Escape This Site Now

 

Why doesn't she just leave?

 

Domestic violence always stands the chance of becoming lethal or physically damaging. Many victims of domestic violence have been crippled as a result, their faces have been physically altered from abuse, they’ve lost the ability to have children, they’ve lost their hearing, their children they did have, their pets, their friends and loved ones, their houses, their belongings, their confidence, their trust --- and all to often --- their lives.


Blaming the victim is the wrong approach, no matter how common the belief is. You must remember that no one deserves to be or enjoys being abused and that leaving a violent relationship is most often the most dangerous time for the victim. Batterers often feel very much out of control at this point and tend to retaliate and become more violent as a result. Statistically, this time is the most dangerous for victims:

  • Up to ¾ of domestic assaults reported to law enforcement agencies are inflicted after separation of the couples.
  • 75% of women who are killed as the result of a violent relationship are killed while trying to leave.
Victims of domestic do leave and seek help from an average of at least seven different resources at least three times each --- twenty one requests! But sometimes they do choose to stay or return to the relationship and there are many reasons why. Actually, there are as many reasons as to why women stay in abusive relationships as there are women who are in them, Some of those reasons as heard from actual victims are as follows:
  • she did not have anywhere to go
  • She did not have a way to get to safety
  • She feared that he would follow through with the threats he had been making toward her --- that he would harm or kill her if she tried to leave
  • She was and is embarrassed and didn’t want anyone to find out
  • She depended on him financially or for other reasons such as transportation or health care
  • He isolated her from everyone she knew or loved and had no one she trusted to rely on for help
  • She feared the legal system and law enforcement would not help or be able to protect her from him
  • She tried it before, he found her and she “paid for it”
  • Religious beliefs
  • She has children and could not support them without his income
  • She had never worked before because he would not let her and she therefore had no skills to fall back on to work to support herself and her children
  • She was fearful of losing custody of her children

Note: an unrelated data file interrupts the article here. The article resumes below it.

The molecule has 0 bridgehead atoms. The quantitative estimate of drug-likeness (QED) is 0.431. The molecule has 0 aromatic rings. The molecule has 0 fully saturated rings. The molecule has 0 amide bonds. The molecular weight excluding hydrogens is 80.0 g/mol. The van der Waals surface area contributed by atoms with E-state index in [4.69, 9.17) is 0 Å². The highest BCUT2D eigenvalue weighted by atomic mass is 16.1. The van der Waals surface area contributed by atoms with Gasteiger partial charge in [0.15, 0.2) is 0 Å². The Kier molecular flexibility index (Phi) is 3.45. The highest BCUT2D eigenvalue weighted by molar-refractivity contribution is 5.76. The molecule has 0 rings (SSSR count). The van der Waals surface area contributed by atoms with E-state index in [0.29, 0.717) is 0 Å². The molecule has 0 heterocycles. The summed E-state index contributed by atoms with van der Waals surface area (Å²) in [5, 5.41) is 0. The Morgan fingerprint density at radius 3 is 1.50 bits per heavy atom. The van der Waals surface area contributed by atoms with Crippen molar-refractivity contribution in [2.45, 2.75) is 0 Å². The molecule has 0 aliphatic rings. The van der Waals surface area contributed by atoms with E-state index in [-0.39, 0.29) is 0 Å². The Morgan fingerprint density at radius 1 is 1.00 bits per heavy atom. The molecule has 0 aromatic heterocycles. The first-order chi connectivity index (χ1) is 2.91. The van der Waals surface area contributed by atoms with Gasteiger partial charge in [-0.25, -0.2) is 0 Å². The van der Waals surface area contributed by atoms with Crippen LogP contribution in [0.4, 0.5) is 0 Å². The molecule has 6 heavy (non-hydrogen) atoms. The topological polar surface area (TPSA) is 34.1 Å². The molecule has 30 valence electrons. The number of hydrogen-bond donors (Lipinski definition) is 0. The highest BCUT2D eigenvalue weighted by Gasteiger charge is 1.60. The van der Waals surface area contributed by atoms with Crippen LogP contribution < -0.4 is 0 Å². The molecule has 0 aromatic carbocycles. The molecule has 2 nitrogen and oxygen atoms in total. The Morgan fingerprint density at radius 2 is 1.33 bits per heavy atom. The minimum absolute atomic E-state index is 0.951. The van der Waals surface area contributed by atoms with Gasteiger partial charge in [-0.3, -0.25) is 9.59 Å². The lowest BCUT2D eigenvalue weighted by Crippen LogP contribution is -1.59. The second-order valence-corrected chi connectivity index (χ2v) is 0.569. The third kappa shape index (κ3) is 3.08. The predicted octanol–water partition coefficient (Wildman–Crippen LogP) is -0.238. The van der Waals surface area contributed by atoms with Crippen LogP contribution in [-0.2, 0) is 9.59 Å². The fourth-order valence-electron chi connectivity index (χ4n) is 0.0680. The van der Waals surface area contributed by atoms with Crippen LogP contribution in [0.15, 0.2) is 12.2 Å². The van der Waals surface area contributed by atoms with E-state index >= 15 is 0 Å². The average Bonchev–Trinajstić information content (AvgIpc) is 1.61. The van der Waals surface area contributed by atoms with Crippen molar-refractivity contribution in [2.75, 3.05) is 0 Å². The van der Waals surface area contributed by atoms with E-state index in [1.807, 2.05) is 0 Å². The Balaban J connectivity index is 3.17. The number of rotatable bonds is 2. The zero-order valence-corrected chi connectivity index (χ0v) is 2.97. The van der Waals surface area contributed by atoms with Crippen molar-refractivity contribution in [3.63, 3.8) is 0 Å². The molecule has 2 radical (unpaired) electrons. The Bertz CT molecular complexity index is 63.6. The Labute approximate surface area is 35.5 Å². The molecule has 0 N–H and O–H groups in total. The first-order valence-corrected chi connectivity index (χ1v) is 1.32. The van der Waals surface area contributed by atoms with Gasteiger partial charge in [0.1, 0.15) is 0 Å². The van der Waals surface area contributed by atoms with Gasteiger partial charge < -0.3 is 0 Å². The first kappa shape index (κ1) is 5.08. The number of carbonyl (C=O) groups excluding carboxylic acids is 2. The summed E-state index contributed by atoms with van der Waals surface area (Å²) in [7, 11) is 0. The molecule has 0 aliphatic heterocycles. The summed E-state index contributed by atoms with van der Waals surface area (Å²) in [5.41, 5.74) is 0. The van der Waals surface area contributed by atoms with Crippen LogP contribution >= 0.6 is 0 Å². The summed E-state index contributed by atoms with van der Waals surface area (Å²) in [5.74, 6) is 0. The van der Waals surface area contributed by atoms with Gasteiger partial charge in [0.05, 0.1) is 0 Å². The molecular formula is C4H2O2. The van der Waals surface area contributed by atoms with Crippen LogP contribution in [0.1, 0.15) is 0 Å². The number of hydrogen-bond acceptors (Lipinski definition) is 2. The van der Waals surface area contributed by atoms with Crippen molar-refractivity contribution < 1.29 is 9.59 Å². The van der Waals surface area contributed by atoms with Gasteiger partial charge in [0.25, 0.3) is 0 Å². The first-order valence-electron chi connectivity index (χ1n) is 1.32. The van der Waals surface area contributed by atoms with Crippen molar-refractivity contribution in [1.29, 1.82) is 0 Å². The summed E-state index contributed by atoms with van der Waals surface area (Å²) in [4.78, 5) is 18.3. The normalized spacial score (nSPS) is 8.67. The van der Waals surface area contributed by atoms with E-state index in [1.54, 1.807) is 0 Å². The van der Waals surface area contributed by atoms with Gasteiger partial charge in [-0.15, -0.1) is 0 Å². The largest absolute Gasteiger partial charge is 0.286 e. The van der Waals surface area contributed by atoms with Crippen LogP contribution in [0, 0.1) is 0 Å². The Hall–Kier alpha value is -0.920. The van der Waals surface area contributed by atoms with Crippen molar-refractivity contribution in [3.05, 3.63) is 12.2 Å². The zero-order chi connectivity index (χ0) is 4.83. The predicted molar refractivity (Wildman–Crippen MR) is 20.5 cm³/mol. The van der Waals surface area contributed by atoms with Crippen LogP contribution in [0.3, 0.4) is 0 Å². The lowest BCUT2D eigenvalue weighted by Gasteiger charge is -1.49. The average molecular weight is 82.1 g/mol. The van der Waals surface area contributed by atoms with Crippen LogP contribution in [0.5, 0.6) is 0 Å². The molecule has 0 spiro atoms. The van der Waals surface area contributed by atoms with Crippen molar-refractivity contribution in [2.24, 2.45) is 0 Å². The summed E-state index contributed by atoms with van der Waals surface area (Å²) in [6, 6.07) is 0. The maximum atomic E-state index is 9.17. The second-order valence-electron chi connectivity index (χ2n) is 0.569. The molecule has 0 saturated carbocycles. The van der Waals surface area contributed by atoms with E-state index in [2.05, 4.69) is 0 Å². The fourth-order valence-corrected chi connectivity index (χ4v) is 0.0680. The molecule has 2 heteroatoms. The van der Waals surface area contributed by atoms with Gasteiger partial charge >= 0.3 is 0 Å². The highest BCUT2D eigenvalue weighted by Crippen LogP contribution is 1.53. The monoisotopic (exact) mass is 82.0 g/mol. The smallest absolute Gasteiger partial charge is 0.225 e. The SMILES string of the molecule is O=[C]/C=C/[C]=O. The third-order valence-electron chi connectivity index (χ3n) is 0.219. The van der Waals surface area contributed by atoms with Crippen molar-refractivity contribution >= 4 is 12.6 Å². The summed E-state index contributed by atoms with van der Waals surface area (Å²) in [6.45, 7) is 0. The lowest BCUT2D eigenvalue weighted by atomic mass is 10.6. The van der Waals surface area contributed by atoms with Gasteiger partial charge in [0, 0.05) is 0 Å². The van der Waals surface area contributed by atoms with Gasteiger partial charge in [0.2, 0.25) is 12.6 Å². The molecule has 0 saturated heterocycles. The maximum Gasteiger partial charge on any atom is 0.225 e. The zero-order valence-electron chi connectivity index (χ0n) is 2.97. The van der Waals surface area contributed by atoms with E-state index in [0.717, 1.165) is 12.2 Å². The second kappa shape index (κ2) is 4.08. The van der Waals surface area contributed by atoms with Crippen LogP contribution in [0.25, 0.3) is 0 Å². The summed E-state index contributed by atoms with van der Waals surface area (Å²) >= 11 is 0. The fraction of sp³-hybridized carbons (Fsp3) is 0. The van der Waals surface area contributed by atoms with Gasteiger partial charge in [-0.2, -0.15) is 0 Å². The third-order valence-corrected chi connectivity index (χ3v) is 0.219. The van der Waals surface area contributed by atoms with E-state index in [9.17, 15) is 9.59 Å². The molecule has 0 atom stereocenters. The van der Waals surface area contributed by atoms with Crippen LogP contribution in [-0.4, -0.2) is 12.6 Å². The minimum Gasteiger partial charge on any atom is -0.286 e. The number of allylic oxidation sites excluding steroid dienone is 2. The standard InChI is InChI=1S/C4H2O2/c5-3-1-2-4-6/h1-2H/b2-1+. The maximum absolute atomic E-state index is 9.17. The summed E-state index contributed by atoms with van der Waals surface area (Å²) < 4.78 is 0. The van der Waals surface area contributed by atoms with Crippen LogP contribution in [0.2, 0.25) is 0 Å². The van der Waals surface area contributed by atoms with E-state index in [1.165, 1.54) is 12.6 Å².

• She had no support from friends or family
  • There was a mix of good and bad times and she really loved him and hoped he would change like he always told her he would
The reasons are as endless as the number of domestic violence victims. Each story is unique and each reason is valid. Believe them. Support her. She needs your help.


Reasons Women Stay in Abusive Relationships

Economic Dependency
The number one factor in staying in an abusive relationship is economic dependency. Abusers do not usually want or allow her to work outside the home. The majority of battered women do not have control or access to the family earnings, even if they do work. Status and the material possessions usually play a part in her staying, especially if children are involved.

Lack of Resources
Through forced or self-imposed isolation, women lose many of their survival skills and cannot integrate into the mainstream of work without training. They are very unfamiliar with the many systems and agencies, they must interact with such as; employment, legal, medical, financial, and housing.

Survival
Most of the time, the battered woman may not have a safe place to go, where she will not be hurt, or involve others and put them at risk also.

Religion
Many religions teach that divorce is not an option and the woman must submit to the man, even in violent situations.

Social Stigma
She may be too ashamed to tell anyone what is happening because she may feel she is the only one this is happening to. Also she may see it as her role and responsibility to keep the family together. Society has taught her to be a “good wife,” and dysfunction in the family is covertly viewed by others as the woman’s fault.

Children
Many women may believe that even a bad father is better than no father at all. Also, the difficulty and responsibility of single parenthood can be overwhelming and frightening. They may not want to disrupt their children’s schoolwork, lifestyle and friendships.

Fear of the Unknown
Almost always, the fear of that which is unknown is greater than that which is known and familiar.

Attachment and Investment
The batterer is not always abusive and the love she has for him is reinforced by his good behavior and by hopes that he will change. She has a history with him of good as well as bad times and he may be the father of her children. She does not want to walk away from a serious commitment without a lot of thought and consideration.

Intimidation
The batterer may intimidate by threatening to kill her, kill her family or friends or kill himself. He may threaten to take her children away from her, tell everyone she is crazy or he may follow her everywhere and threaten to hunt her down if she leaves.

Lack of Self Esteem
The battered woman usually blames herself for the violence and feels if she had only reacted differently, it would not have happened. This belief leads her to be depressed and debilitated. She has little self-worth, and feels she can do nothing right and therefore could never make it on her own.



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